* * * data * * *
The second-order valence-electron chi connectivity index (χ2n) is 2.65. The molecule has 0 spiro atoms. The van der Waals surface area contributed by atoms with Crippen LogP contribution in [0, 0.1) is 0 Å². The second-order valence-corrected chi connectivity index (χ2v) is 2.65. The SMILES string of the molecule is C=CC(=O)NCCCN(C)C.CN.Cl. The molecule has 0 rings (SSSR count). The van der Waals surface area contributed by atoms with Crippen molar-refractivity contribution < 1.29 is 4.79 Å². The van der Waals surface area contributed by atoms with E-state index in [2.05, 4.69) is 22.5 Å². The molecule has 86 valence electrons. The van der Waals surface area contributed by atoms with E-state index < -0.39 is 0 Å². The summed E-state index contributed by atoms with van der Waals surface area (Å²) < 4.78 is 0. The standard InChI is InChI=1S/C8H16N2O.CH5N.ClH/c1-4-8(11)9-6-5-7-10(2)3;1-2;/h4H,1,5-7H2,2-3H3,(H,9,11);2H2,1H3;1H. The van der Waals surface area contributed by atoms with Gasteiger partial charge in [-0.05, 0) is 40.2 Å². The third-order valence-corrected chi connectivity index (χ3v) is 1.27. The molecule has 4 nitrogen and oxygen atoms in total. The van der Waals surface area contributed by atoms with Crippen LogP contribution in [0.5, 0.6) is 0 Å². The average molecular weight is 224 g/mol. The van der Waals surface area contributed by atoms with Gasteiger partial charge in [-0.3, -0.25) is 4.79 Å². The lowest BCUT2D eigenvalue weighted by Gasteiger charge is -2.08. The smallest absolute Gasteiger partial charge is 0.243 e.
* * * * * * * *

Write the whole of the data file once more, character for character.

The second-order valence-electron chi connectivity index (χ2n) is 2.65. The molecule has 0 spiro atoms. The van der Waals surface area contributed by atoms with Crippen LogP contribution in [0, 0.1) is 0 Å². The second-order valence-corrected chi connectivity index (χ2v) is 2.65. The SMILES string of the molecule is C=CC(=O)NCCCN(C)C.CN.Cl. The molecule has 0 rings (SSSR count). The van der Waals surface area contributed by atoms with Crippen molar-refractivity contribution < 1.29 is 4.79 Å². The van der Waals surface area contributed by atoms with E-state index in [2.05, 4.69) is 22.5 Å². The molecule has 86 valence electrons. The van der Waals surface area contributed by atoms with E-state index < -0.39 is 0 Å². The summed E-state index contributed by atoms with van der Waals surface area (Å²) < 4.78 is 0. The standard InChI is InChI=1S/C8H16N2O.CH5N.ClH/c1-4-8(11)9-6-5-7-10(2)3;1-2;/h4H,1,5-7H2,2-3H3,(H,9,11);2H2,1H3;1H. The van der Waals surface area contributed by atoms with Gasteiger partial charge in [-0.05, 0) is 40.2 Å². The third-order valence-corrected chi connectivity index (χ3v) is 1.27. The molecule has 4 nitrogen and oxygen atoms in total. The van der Waals surface area contributed by atoms with Crippen LogP contribution in [0.5, 0.6) is 0 Å². The average molecular weight is 224 g/mol. The van der Waals surface area contributed by atoms with Gasteiger partial charge in [-0.3, -0.25) is 4.79 Å². The lowest BCUT2D eigenvalue weighted by Gasteiger charge is -2.08. The smallest absolute Gasteiger partial charge is 0.243 e.